Tag Archives: Iglesia de Nuestra Señora de la Merced




Joy and I rented an Audi Q3 to drive from Malaga to Sanlucar de Barrameda. On the way though, we passed by Ronda, a beautiful city sitting on the top of gorge that separates the old from the new town. A bridge called “puente viejo” connects the two parts of the town. We did not have the time to visit this bridge but we managed to visit the “puente nuevo” which offered magnificent vistas of the gorge and the surrounding countryside.


We managed to visit the Iglesia de Nuestra Señora de la Merced Ronda. Unfortunately we failed to visit the The Chapel of the Hand of Saint Teresa in the Camelites Convent and the “secret” bakery.   The bakery is where you order your bread or pastry in a rotating cabinet and you never get to see the nuns. On the other hand, the hand which is encased in a golden armour is said to be the uncorrupted hand of Rain Trees which was given to the nuns in Ronda just before the outbreak of the Civil War. It is reported that General Franco seized the relic and kept it in his bedroom during his tenure as the leader of Spain.  It was returned to the nuns after his death.


We managed to have a short walk through the old town and meander through its pedestrian area. Walking along Calle Espinel we turned left and found ourselves in the central plaza of the town, called Plaza de Socorro. There we saw the water fountain of Hercules with two lions on his sides that he just tamed.


This is apparently, hallowed grounds for the Andalucians. It was in 1918 when Blas Infante, the “father” of Andalucia unfurled the Andalusia flag on the first floor balcony right behind the fountain demanding the same treatment for autonomy as that of the other Spanish provinces. That building is the Circulo de Artistas (Arts Society) where a great number of cultural activities like flamenco performances take place.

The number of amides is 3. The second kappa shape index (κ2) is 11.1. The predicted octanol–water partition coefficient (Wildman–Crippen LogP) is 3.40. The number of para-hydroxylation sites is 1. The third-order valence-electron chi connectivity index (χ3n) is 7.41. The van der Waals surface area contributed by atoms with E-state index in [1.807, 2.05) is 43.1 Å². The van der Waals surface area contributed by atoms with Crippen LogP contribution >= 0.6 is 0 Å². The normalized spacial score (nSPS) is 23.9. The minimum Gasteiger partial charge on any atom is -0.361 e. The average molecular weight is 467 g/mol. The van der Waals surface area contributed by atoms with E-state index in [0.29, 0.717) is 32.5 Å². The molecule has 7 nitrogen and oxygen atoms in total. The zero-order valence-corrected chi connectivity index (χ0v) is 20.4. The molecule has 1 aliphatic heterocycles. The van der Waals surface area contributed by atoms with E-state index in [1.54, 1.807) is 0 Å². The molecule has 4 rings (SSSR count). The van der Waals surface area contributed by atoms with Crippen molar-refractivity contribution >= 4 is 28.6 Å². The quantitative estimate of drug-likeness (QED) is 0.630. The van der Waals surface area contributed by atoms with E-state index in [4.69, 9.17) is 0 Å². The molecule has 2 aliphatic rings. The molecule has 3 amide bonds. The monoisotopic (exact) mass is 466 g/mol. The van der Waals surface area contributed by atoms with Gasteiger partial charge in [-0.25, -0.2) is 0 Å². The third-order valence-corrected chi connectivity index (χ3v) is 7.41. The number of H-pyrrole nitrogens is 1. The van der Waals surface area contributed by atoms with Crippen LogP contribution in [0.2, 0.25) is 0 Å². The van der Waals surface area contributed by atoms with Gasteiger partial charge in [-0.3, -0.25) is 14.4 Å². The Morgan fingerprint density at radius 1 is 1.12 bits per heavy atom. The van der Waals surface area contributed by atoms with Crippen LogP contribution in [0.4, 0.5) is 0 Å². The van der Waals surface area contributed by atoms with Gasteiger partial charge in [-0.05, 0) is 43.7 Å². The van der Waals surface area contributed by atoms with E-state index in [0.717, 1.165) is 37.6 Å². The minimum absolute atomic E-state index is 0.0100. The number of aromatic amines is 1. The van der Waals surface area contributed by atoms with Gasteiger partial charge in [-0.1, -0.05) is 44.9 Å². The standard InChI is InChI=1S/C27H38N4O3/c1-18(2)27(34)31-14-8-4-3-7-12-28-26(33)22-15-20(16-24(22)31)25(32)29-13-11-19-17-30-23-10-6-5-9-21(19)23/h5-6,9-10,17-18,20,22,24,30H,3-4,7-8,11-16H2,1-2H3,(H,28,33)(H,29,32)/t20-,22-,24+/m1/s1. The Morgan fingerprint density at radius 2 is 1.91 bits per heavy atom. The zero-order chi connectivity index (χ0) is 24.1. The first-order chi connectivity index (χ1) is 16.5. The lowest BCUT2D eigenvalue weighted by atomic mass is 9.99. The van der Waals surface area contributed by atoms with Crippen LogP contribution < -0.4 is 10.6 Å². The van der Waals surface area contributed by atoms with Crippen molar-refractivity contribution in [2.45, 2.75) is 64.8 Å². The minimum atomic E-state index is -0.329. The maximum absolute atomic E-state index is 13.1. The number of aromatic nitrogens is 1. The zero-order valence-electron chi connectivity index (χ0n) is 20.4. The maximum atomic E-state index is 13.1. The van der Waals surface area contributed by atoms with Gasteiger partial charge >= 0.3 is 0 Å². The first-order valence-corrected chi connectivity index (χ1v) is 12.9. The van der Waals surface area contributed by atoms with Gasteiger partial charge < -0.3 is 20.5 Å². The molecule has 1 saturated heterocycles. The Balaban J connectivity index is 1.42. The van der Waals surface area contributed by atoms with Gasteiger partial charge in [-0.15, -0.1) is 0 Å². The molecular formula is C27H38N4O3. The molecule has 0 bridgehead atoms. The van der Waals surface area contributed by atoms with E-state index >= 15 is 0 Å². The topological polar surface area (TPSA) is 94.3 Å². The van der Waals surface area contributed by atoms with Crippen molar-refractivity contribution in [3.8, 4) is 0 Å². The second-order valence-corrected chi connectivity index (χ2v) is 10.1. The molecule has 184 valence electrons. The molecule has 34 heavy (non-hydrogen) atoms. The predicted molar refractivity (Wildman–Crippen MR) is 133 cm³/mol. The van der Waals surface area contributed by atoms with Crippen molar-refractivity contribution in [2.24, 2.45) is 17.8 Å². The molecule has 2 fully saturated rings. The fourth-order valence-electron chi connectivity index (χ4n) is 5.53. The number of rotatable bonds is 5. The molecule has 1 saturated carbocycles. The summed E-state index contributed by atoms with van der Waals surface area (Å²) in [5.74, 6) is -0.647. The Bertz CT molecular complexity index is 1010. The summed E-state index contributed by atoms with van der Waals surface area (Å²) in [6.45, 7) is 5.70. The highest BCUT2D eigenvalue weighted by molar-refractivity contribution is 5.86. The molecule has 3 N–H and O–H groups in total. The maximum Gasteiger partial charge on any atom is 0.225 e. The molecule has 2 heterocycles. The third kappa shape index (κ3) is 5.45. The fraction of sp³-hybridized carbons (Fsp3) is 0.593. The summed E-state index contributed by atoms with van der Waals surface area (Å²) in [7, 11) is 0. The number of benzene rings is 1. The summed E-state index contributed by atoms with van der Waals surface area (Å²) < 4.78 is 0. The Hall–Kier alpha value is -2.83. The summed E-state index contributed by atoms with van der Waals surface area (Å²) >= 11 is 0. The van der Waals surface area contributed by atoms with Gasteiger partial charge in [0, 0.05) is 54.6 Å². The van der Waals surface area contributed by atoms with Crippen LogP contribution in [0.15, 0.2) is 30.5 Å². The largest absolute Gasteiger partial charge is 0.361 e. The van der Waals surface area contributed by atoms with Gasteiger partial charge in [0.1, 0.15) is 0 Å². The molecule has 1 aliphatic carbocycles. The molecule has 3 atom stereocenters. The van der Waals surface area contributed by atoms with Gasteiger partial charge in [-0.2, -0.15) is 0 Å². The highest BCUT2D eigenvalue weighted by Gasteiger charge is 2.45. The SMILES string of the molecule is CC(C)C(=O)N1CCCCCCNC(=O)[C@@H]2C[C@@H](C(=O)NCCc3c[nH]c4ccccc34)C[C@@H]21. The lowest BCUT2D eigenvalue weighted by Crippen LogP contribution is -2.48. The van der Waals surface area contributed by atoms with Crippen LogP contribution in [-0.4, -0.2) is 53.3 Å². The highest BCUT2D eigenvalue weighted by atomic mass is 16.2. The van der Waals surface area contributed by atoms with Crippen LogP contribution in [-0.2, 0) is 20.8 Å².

Because we were pressed for time, we did not get to visit the bullring in Ronda. But this is where modern bullfighting is said to have been born, largely because of the Romero family.  In particular, according to andalucia.com, Pedro Romero  is considered the first matador to truly conceive of the bullfight as an art and a skill in its own right, and not simply as a clownishly macho preamble to the bull’s slaughter. Joy and I love bullfights.  So, we will certainly be back to Ronda during its corrida season.

The reason why we were pressed for time was because I had not brought any formal suit or shirt for the baptism of Nadia. So we wanted to make sure we got to Sanlucar de Barrameda while the stores were still open. It would have been lovely to have lunch in Ronda, but we decided to try to hit a town much closer to Sanlucar.


However, just 20 kilometres from Ronda Joy remembered that Setenil de las Bodegas is one of the interesting pueblos blanks so popular in Andalucia. So that’s where we headed for lunch.